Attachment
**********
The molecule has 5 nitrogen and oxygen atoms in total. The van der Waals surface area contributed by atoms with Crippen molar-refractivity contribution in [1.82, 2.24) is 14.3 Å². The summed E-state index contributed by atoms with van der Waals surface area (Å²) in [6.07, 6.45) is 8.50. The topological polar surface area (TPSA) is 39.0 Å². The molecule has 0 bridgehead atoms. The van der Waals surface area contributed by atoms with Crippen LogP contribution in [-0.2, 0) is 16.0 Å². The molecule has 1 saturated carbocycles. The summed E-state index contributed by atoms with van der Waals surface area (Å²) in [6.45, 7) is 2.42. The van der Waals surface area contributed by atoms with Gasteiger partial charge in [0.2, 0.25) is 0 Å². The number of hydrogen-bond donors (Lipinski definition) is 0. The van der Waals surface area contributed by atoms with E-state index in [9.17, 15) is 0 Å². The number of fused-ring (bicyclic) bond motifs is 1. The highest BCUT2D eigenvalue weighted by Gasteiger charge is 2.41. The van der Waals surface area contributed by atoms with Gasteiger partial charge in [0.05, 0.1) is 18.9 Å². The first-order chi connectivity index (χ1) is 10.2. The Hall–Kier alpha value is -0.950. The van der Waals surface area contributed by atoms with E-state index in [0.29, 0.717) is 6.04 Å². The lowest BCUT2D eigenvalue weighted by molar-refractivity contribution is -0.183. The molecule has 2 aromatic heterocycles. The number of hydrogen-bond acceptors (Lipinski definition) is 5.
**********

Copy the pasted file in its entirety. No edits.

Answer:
The molecule has 5 nitrogen and oxygen atoms in total. The van der Waals surface area contributed by atoms with Crippen molar-refractivity contribution in [1.82, 2.24) is 14.3 Å². The summed E-state index contributed by atoms with van der Waals surface area (Å²) in [6.07, 6.45) is 8.50. The topological polar surface area (TPSA) is 39.0 Å². The molecule has 0 bridgehead atoms. The van der Waals surface area contributed by atoms with Crippen LogP contribution in [-0.2, 0) is 16.0 Å². The molecule has 1 saturated carbocycles. The summed E-state index contributed by atoms with van der Waals surface area (Å²) in [6.45, 7) is 2.42. The van der Waals surface area contributed by atoms with Gasteiger partial charge in [0.2, 0.25) is 0 Å². The number of hydrogen-bond donors (Lipinski definition) is 0. The van der Waals surface area contributed by atoms with E-state index in [9.17, 15) is 0 Å². The number of fused-ring (bicyclic) bond motifs is 1. The highest BCUT2D eigenvalue weighted by Gasteiger charge is 2.41. The van der Waals surface area contributed by atoms with Gasteiger partial charge in [0.05, 0.1) is 18.9 Å². The first-order chi connectivity index (χ1) is 10.2. The Hall–Kier alpha value is -0.950. The van der Waals surface area contributed by atoms with E-state index in [0.29, 0.717) is 6.04 Å². The lowest BCUT2D eigenvalue weighted by molar-refractivity contribution is -0.183. The molecule has 2 aromatic heterocycles. The number of hydrogen-bond acceptors (Lipinski definition) is 5.